Scotland’s endurance riding manager back for another year

Scottish Chef d'Equipe, Nicky Bertham with her horse, King, at home in Longnewton.
Scottish Chef d'Equipe, Nicky Bertham with her horse, King, at home in Longnewton.

Newtown St Boswells’ Nicky Bertham has completed her first year as Chef d’Equipe of the Scottish endurance horse riding team.

The team manager moved into the role after several years as a team selector for the sport which sees horses, monitored regularly by vets, and riders cover distances of up to 160km.

The 37-year-old said: “I’m incredibly proud of my whole team, they all came together and there was true team spirit.”

The Scots were second in the Home International earlier this year, beaten by Ireland by minutes, and fourth in the Celtic Challenge after one of the team’s high-mileage horses (now recovered) was ‘vetted’ out. The Scottish riders also won the best turned-out award.

Nicky has been asked to stay on as Chef next year when Kelso will host the Home International and Celtic Challenge, as well as the Scottish Championships.

“Being Chef means attending viewing rides, selection rides, going to events to view combinations while they prepare for riding, at the vetting, crewing on course and general horsemanship.

“All these things are taken into account when you are looking at potential team members.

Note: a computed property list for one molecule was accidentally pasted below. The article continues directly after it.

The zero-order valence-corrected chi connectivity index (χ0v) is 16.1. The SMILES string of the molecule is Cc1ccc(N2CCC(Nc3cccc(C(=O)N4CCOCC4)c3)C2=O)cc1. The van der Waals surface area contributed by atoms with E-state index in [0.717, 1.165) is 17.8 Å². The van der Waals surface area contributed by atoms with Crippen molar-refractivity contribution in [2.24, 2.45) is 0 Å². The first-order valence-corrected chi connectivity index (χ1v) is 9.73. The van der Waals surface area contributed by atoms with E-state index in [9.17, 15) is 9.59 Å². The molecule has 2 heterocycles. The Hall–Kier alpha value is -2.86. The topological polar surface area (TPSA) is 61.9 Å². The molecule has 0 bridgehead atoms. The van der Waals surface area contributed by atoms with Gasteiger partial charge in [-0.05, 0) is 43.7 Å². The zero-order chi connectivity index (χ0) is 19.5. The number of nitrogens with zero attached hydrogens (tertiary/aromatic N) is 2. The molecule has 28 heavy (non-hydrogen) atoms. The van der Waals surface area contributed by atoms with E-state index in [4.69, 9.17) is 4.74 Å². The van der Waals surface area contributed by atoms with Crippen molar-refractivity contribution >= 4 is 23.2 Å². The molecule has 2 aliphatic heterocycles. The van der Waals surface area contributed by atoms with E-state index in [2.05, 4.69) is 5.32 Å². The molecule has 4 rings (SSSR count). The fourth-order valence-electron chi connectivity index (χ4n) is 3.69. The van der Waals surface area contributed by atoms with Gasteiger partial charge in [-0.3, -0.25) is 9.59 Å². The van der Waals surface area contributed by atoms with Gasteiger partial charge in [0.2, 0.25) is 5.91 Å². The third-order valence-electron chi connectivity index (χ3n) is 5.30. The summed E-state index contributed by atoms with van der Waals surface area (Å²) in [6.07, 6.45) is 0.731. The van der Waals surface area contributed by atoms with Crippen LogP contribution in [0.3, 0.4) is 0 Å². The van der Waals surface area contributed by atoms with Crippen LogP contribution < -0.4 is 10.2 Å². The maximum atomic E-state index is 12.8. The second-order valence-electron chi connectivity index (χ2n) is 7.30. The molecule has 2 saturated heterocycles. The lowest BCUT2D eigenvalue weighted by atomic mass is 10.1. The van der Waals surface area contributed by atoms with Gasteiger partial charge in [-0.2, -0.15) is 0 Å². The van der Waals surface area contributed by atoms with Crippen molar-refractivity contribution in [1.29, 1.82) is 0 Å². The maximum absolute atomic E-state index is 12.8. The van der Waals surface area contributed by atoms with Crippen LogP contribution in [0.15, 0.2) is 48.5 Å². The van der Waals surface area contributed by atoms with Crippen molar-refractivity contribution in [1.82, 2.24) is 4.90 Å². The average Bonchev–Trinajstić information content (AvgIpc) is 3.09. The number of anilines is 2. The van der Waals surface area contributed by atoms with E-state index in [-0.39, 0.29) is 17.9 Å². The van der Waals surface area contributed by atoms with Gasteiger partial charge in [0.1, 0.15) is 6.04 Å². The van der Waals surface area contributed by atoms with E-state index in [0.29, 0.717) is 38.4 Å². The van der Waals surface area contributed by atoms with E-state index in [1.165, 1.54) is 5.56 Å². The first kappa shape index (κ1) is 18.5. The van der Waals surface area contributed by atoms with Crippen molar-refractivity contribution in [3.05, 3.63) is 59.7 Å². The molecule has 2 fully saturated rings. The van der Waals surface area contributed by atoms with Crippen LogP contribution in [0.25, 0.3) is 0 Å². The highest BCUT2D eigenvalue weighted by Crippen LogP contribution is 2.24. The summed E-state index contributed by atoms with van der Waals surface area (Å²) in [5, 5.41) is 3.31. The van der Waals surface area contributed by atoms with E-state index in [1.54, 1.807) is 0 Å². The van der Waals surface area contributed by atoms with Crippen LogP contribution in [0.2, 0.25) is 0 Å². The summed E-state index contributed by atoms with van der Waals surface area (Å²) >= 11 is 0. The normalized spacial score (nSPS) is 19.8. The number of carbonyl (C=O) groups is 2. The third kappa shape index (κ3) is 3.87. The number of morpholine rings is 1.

“It is an extremely busy job. I thoroughly enjoyed the experience and was very happy with our outcome.”

The sport involves pleasure or training rides of up to 30km with varying distances thereafter up to the 160km in one day.

Vets check the horses’ condition before and after the rides and there is a grading system for the competitive riders from bronze (two 30km and one 50km rides) to diamond (completing 160 km in one day).

Nicky, a contracts officer with Scottish Borders Council, retired her older prize-winning Standardbred horse, Maverick, now aged 25, last year. And she has brought her young Standardbred, Klondyke King Adios, on slowly, last year achieving a bronze pleasure ride award.

“I’ve had Mav 22 years this month and I can’t imagine life without him. My newer boy is very laid back. It has taken a while to bond together, but when you start to do endurance, the bond begins to get stronger and stronger, “ she said.

She started endurance riding on Mav in 2000: “I can’t believe I have been involved with the sport for so long. It has been a fantastic experience: you come together and make some amazing friendships that will last a lifetime.

“My greatest achievement was everything that Mav managed to accomplish in his career. Once it clicked and he realised what it was all about, he was just amazing. I miss riding him so much and competing with him. I am hoping in a couple of years King will be just as good and that some day we will be brave enough to take the Exmoors at the Golden Horseshoe, the toughest ride in Britain.”

In her role as Chef, Nicky added: “We are busy planning our training schedule for team selection and hoping to hold a training camp weekend around Perth during April.

“I would like to be Chef for the four years, covering all the countries (which host the Home International and Celtic Challenge), and the ultimate would be winning the double.”

The endurance riding calendar starts again in March.